March 27, 1936
PRAIRIE FARMER PUB. CO. ET AL.
INDIANA FARMER'S GUIDE PUB. CO.
Appeal from the District Court of the United States for the Southern District of Indiana, Indianapolis Division; Robert C. Baltzell, Judge.
Before EVANS, and SPARKS, Circuit Judges, and LINDLEY, District Judge.
This action was brought under and pursuant to section 7 of the Sherman Anti-Trust Act (15 U.S.C.A. § 15 note) to recover treble damages due to appellants' alleged unlawful conspiracy to injure the plaintiff (appellee) and in violation of sections 1 and 2 of said Act (15 U.S.C.A. §§ 1, 2). Appellee won a verdict of $10,000, upon which a judgment of $37,000 was entered. Included in the judgment was $7,000 allowed as attorneys' fees, as authorized by said statute.
Appellants seek a reversal chiefly because their motion for a directed verdict was denied.
EVANS, Circuit Judge.
Brevity may be promoted by reference to two decisions, one by this court, 70 F.2d 3, and one by the Supreme Court, 293 U.S. 268, 55 S. Ct. 182, 79 L. Ed. 356. Both deal with this same case on a former appeal. The evidence on the former trial differed little in essential respects from that found in the record before us.
On the former appeal we sustained the District Court's dismissal of the action on the ground that the evidence failed to establish a violation of the sections relied upon. The Supreme Court reversed the judgment, and a new trial followed. On retrial, the duty of the District Court to follow the instructions of the Supreme Court was, of course, clear. It attempted so to do and submitted the case to the jury with the results above stated.
The parties disagree as to the construction of the Supreme Court decision. Both agree that it controls this appeal.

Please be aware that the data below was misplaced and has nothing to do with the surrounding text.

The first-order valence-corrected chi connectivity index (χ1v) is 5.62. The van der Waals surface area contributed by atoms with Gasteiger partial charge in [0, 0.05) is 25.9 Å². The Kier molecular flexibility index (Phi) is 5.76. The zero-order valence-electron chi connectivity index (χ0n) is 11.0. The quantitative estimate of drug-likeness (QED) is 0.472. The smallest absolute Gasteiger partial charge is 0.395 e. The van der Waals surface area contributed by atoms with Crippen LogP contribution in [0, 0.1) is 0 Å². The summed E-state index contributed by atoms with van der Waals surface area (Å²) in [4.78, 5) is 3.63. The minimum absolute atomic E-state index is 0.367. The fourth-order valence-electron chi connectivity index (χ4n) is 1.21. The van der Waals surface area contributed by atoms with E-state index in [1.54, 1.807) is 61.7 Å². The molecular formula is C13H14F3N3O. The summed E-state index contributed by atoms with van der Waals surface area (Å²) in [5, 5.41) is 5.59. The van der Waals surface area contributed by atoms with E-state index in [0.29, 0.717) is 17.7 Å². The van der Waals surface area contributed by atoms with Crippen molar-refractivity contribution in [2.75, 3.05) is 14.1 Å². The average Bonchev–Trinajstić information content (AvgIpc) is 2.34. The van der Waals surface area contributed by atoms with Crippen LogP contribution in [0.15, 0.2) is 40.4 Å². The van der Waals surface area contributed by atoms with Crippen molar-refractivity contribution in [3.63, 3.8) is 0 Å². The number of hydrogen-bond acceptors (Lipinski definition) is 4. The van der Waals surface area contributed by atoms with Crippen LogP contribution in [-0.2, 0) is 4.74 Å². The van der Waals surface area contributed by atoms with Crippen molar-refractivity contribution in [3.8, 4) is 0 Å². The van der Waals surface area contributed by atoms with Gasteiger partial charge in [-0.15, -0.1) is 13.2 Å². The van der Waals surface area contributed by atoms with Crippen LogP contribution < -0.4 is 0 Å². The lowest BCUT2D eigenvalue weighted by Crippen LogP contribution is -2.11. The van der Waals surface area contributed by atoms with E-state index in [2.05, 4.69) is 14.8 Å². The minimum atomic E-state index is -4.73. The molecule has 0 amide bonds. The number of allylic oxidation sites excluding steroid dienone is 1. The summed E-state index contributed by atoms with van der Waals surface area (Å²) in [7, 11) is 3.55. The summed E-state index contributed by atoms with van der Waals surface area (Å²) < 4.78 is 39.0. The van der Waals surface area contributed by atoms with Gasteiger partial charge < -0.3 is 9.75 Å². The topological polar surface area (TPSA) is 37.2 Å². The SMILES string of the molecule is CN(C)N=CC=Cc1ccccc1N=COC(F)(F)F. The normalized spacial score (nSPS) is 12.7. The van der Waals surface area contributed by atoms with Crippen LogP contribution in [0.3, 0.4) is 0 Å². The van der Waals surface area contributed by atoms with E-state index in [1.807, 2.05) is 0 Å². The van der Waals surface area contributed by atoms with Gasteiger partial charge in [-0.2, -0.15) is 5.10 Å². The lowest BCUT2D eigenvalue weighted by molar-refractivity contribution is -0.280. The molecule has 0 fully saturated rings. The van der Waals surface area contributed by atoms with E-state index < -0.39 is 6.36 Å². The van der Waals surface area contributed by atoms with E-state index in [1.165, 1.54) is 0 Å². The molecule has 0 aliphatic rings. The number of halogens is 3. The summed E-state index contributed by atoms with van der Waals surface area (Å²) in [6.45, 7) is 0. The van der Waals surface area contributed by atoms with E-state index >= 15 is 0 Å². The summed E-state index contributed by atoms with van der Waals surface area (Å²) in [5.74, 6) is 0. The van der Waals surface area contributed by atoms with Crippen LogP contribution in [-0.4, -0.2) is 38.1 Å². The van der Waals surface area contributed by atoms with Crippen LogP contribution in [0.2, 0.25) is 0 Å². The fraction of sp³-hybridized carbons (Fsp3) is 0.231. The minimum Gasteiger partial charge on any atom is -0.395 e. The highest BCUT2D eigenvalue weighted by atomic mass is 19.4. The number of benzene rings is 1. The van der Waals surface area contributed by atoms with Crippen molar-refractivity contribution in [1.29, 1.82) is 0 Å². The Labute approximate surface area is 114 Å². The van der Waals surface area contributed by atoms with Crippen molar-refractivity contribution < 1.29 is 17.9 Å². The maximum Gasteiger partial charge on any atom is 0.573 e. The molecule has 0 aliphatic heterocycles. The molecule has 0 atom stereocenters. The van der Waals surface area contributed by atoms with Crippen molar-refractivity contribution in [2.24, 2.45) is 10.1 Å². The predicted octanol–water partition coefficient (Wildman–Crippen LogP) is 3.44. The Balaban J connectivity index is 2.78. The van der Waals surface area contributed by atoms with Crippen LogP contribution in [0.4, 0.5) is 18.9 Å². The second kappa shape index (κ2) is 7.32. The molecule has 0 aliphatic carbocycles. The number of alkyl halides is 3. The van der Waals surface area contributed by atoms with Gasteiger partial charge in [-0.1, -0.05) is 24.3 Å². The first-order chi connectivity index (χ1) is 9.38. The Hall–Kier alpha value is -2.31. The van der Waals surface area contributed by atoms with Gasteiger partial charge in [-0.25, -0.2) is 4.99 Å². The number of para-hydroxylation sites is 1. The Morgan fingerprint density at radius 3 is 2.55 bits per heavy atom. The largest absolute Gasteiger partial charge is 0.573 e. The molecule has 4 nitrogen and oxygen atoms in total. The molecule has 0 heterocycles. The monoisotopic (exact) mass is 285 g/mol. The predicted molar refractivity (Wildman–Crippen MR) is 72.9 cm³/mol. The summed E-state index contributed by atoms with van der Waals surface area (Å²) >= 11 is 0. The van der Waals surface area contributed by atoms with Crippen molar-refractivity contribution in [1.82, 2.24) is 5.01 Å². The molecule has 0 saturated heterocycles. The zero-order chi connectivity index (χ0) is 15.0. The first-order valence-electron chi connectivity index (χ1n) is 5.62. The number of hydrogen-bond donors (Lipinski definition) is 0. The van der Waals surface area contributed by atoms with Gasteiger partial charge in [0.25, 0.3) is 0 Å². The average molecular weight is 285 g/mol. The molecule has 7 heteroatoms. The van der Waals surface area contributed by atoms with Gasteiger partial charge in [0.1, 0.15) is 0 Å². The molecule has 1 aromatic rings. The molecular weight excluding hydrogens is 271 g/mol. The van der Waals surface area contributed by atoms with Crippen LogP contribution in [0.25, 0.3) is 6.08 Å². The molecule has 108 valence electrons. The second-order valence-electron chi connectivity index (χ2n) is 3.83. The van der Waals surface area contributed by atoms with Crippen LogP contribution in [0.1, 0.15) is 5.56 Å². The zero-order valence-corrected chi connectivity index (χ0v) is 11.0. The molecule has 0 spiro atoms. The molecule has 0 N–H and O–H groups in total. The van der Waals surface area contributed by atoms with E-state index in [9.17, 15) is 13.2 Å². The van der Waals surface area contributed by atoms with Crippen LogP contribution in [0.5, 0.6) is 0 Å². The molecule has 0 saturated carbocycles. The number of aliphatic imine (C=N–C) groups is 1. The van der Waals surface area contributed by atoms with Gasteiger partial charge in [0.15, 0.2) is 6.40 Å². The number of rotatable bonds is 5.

Appellants earnestly contend that the evidence in the case fails to show either a conspiracy to restrain interstate commerce or the adoption of unfair or unlawful trade practices by the appellants. This court adopted this view on the previous trial, and the Supreme Court differed with us and reversed the judgment. Appellants also argue that the evidence in this case fails to show any recoverable damages suffered by appellee.
We deem it unnecessary to elaborate the questions so fully discussed in the previous opinions. As we view the question before us it is merely a matter of applying the Supreme Court's decision.
We accept appellee's version which is that the complaint stated a good cause of action, and, if the facts which the evidence on the trial tended to establish be accepted by the jury as true, then it was justified in finding for appellee. In other words, the arguments which appellants advance do not establish a bar to recovery, but merely challenge the facts and the inferences which support appellee's fact contentions. The result is that a jury question on the issue of damages, restraint of trade, and unfair methods, existed, and the jury settled the fact issues by its verdict. As we construe the decision of the Supreme Court, this conclusion is unavoidable.
It follows, therefore, that the judgment should be and is hereby affirmed.
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